Jakob Nielson’s latest Alertbox is the longest-read enewsletter in my list. In the latest Alertbox, he points out “designers can get so caught up in their own theories about how users ought to behave that they forget to test for cases in which people behave differently” Could it be that the mechanics of setting up multivariate testing neutralizes this “worry”? Should variable definition be more of a part of the web design process?
So as I work on some Yahoo Search Marketing campaigns this weekend I was thinking about Yahoo!’s woes and come to think of three features that might help Panama for advanced PPC campaign managers, ground level. These ideas would all play into the “improved performance/sales per search” effort, which in turn gets search marketers to spend more of their clients money in the channel.
Having a focused, promise-keeping landing page is a concept that experienced Pay Per Click advertisers know well. Often learning this truism happens the hard way – after spending thousands of wasted dollars. One of the most important design lessons that I’ve learned when it comes to any sort of web page is this: The Landing…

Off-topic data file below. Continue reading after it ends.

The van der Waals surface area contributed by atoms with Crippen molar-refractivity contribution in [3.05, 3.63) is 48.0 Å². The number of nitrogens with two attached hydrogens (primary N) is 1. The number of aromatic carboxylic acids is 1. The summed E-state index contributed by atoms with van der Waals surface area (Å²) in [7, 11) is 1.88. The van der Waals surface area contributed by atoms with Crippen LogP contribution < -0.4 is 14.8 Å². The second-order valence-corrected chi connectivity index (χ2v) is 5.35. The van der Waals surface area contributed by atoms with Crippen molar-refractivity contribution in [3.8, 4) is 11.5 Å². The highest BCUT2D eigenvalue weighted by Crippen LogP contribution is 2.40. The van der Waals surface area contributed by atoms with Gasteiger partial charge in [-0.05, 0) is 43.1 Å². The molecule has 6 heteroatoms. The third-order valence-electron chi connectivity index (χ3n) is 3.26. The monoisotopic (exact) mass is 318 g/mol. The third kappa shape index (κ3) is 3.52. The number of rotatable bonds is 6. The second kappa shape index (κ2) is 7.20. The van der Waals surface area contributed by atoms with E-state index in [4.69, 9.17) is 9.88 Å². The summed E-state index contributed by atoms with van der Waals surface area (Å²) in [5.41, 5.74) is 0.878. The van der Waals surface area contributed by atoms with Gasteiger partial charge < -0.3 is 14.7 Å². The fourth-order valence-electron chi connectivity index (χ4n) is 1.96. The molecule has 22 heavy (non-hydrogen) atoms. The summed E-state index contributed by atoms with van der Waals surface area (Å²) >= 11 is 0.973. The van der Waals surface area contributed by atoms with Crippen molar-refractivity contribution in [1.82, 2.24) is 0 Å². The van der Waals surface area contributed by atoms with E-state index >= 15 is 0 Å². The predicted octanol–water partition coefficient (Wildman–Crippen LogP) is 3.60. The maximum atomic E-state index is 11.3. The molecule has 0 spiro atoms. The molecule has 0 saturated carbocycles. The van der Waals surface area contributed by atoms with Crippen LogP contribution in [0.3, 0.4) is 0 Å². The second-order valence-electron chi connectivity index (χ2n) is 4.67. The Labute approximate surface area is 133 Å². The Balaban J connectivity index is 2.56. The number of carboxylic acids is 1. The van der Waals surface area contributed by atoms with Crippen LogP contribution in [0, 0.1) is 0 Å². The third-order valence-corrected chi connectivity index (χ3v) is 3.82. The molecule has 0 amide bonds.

In your web project, do you have parts that dead-end, with little chance of making you the best in your industry? Are there areas you should focus on in hopes of reaching the other side of the dip, joining the elite players of your business? Are you ready to sort those out, focus on the ones that matter and discard the rest?
If you’re presenting at a conference and using a powerpoint deck or some illustrations, don’t post a URL for your stuff to be downloaded. This is a blind method that will not provide you with valuable information about the people who came to retrieve it.
Google Calendar has recently taken a few important steps forward, and with them come my list of 10 reasons that I think many schools should begin to use it for managing information flow starting next year.